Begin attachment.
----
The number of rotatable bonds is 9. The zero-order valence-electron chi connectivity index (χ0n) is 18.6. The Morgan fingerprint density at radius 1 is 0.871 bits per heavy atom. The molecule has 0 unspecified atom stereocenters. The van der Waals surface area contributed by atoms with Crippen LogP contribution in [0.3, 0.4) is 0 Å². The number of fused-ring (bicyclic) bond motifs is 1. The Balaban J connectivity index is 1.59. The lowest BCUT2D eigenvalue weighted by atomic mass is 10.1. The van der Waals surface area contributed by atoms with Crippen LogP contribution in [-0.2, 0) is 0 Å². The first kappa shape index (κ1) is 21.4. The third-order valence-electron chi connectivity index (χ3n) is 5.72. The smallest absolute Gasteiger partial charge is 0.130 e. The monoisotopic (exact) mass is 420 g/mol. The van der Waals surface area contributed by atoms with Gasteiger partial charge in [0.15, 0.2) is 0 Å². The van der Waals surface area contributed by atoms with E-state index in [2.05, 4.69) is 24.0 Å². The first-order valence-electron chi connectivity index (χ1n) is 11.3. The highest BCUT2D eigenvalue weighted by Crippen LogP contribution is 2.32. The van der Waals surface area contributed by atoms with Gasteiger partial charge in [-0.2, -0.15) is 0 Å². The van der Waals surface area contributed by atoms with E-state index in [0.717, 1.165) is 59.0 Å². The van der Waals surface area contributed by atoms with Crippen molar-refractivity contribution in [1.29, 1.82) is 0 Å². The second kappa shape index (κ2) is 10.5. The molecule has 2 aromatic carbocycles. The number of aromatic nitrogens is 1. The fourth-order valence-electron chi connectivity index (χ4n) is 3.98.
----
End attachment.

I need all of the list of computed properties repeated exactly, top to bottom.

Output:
The number of rotatable bonds is 9. The zero-order valence-electron chi connectivity index (χ0n) is 18.6. The Morgan fingerprint density at radius 1 is 0.871 bits per heavy atom. The molecule has 0 unspecified atom stereocenters. The van der Waals surface area contributed by atoms with Crippen LogP contribution in [0.3, 0.4) is 0 Å². The number of fused-ring (bicyclic) bond motifs is 1. The Balaban J connectivity index is 1.59. The lowest BCUT2D eigenvalue weighted by atomic mass is 10.1. The van der Waals surface area contributed by atoms with Crippen LogP contribution in [-0.2, 0) is 0 Å². The first kappa shape index (κ1) is 21.4. The third-order valence-electron chi connectivity index (χ3n) is 5.72. The smallest absolute Gasteiger partial charge is 0.130 e. The monoisotopic (exact) mass is 420 g/mol. The van der Waals surface area contributed by atoms with Gasteiger partial charge in [0.15, 0.2) is 0 Å². The van der Waals surface area contributed by atoms with E-state index in [2.05, 4.69) is 24.0 Å². The first-order valence-electron chi connectivity index (χ1n) is 11.3. The highest BCUT2D eigenvalue weighted by Crippen LogP contribution is 2.32. The van der Waals surface area contributed by atoms with Gasteiger partial charge in [-0.2, -0.15) is 0 Å². The van der Waals surface area contributed by atoms with E-state index in [0.717, 1.165) is 59.0 Å². The van der Waals surface area contributed by atoms with Crippen molar-refractivity contribution in [1.29, 1.82) is 0 Å². The second kappa shape index (κ2) is 10.5. The molecule has 2 aromatic carbocycles. The number of aromatic nitrogens is 1. The fourth-order valence-electron chi connectivity index (χ4n) is 3.98.